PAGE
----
Ex-military officials: Patchwork of same-sex marriage laws threaten security

By Ed Adamczyk  |  Updated April 20, 2015 at 10:57 AM
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WASHINGTON, April 20 (UPI) -- A brief by former military officers, suggesting the piecemeal approach to same-sex marriage laws is injurious to national security, was submitted to the U.S. Supreme Court on Monday.

The amicus, or "friend of the court brief," was filed by the Sidley Austin law firm, based in Chicago, prior to arguments in the Supreme Court scheduled to begin April 28. The court will decide if the Constitution requires all states to recognize the validity of same-sex marriages. The brief, on behalf of a group of retired military officers, argues that military families and national security are threatened by the fragmentary nature of laws regarding same-sex marriages.

A second brief, from the law firm Chadbourne & Parke on behalf of groups supportive of gay military members, notes that the current patchwork of laws is detrimental to the military's attempts to recruit and retain members. The recommendations follow a brief submitted in March by the American Military Partner Association and Outserve-SLDN, two non-profit organizations which are supportive of LGBT military families.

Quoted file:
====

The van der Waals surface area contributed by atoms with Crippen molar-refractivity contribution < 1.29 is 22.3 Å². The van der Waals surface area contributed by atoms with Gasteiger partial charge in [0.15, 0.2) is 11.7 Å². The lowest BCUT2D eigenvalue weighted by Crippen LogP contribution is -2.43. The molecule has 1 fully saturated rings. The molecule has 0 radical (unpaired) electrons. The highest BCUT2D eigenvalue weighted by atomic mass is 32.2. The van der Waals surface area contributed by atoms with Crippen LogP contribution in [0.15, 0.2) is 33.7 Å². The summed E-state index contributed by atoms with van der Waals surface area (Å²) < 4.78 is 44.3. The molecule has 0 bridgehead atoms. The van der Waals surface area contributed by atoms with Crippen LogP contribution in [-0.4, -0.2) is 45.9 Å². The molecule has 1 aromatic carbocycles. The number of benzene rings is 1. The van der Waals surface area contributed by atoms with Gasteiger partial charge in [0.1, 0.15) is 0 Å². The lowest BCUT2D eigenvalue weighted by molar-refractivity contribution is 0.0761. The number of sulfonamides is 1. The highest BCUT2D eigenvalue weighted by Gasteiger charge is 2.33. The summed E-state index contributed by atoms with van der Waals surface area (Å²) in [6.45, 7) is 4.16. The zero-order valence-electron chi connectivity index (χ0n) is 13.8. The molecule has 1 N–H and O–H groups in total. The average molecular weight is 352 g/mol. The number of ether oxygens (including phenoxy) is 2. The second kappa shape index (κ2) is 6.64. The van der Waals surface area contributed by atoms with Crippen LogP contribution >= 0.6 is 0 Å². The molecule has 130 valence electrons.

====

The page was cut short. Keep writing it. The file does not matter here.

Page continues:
The Supreme Court scheduled two and one-half hours of argument for the April 28 hearing, longer than the typical one-hour session, and announced it would release audio transcriptions immediately, instead of delaying them until the following Friday.

The military briefs were preceded by a number of similar submissions, mostly from liberal-leaning organizations and Democratic Party leaders, but several submitted urged the court to strike down the marriage restrictions of the four states that will defend their positions on same-sex marriage. One, from the Institute for Justice, was signed by dozens of prominent Republicans, including former New York City Mayor Rudolph Giuliani and Sen. Mark Kirk, R-Ill.

The Obama administration, through the Department of Justice, sent the brief opposing marriage restrictions in early March.

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